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The basic phenomenon is that often the best way to think about "little homotopies" is to use the geometric parts of your brain --- to use primarily your GPU rather than (geometry processing unit), with your CPU arithmetic processing unit, logic processing unit and your lexical processing unitunits all in the background, so to speak. However, when writing down a proof, it's customary, and usually easier to transcribe it into symbolic form. This tends to be a one-way process --- it's much harder to start from an algebraic description symbolic formulas and regenerate the geometric intuiton than to start from the geometric intuition and transcribe it into algebrasymbolic formulas.

It has become much easier to create reasonable figures illustrating geometric ideas than it used to be (say 20 or 30 years ago), but it's still hard. It's especially hard to directly convey geometric intuition in higher dimensions --- word portraits of geometric ideas can be good, but most mathematical writing neglects them.

I think the best strategy for learning is to avoid reading symbolic definitions of these little homotopies until you have spent some time effort thinking about them for yourself, primarily in your head. (Sketches can be good too, but they're often another layer of difficulty. Geometric imagination is not predominantly visual; it's a learned, tricky skill to be able to draw an image on paper that adequately represents a geometric mental model.)

In my experience, the symbolic descriptions often actively interfere with geometric understanding; at first, only use them as hints, for times after you've thought hard and are stuck. It takes time and concentration to build good mental images, but geometric imagination does improve with practice, and it's worth the effort. Eventually, you learn to read the formulas and evoke the geometric images.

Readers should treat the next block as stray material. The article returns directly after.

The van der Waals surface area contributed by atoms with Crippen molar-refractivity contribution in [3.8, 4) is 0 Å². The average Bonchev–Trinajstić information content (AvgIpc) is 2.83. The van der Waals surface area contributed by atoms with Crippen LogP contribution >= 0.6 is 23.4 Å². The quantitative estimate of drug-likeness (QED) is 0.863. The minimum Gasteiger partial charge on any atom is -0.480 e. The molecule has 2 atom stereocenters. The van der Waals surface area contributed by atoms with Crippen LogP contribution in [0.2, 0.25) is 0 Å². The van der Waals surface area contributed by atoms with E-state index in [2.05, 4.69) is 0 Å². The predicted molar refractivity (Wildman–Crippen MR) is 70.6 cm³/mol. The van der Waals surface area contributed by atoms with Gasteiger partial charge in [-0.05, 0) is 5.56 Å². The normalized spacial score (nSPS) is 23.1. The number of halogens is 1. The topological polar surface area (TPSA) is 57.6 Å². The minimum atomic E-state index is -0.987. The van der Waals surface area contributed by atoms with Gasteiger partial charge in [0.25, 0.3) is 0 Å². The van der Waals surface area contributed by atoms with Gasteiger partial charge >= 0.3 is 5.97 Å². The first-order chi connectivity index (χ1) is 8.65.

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The basic phenomenon is that often the best way to think about "little homotopies" is to use the geometric parts of your brain --- to use your GPU rather than your CPU and your lexical processing unit, so to speak. However, when writing down a proof, it's customary, and usually easier to transcribe it into symbolic form. This tends to be a one-way process --- it's much harder to start from an algebraic description and regenerate the geometric intuiton than to start from the geometric intuition and transcribe it into algebra.

It has become much easier to create reasonable figures illustrating geometric ideas than it used to be (say 20 or 30 years ago), but it's still hard. It's especially hard to directly convey geometric intuition in higher dimensions --- word portraits of geometric ideas can be good, but most mathematical writing neglects them.

I think the best strategy for learning is to avoid reading symbolic definitions of these little homotopies until you have spent some time thinking about them for yourself, primarily in your head. (Sketches can be good too, but they're often another layer of difficulty. Geometric imagination is not predominantly visual; it's a learned, tricky skill to be able to draw an image on paper that adequately represents a geometric mental model.)

In my experience, the symbolic descriptions often actively interfere with geometric understanding; at first, only use them as hints, for times after you've thought hard and are stuck. It takes time and concentration to build good mental images, but geometric imagination does improve with practice, and it's worth the effort. Eventually, you learn to read the formulas and evoke the geometric images.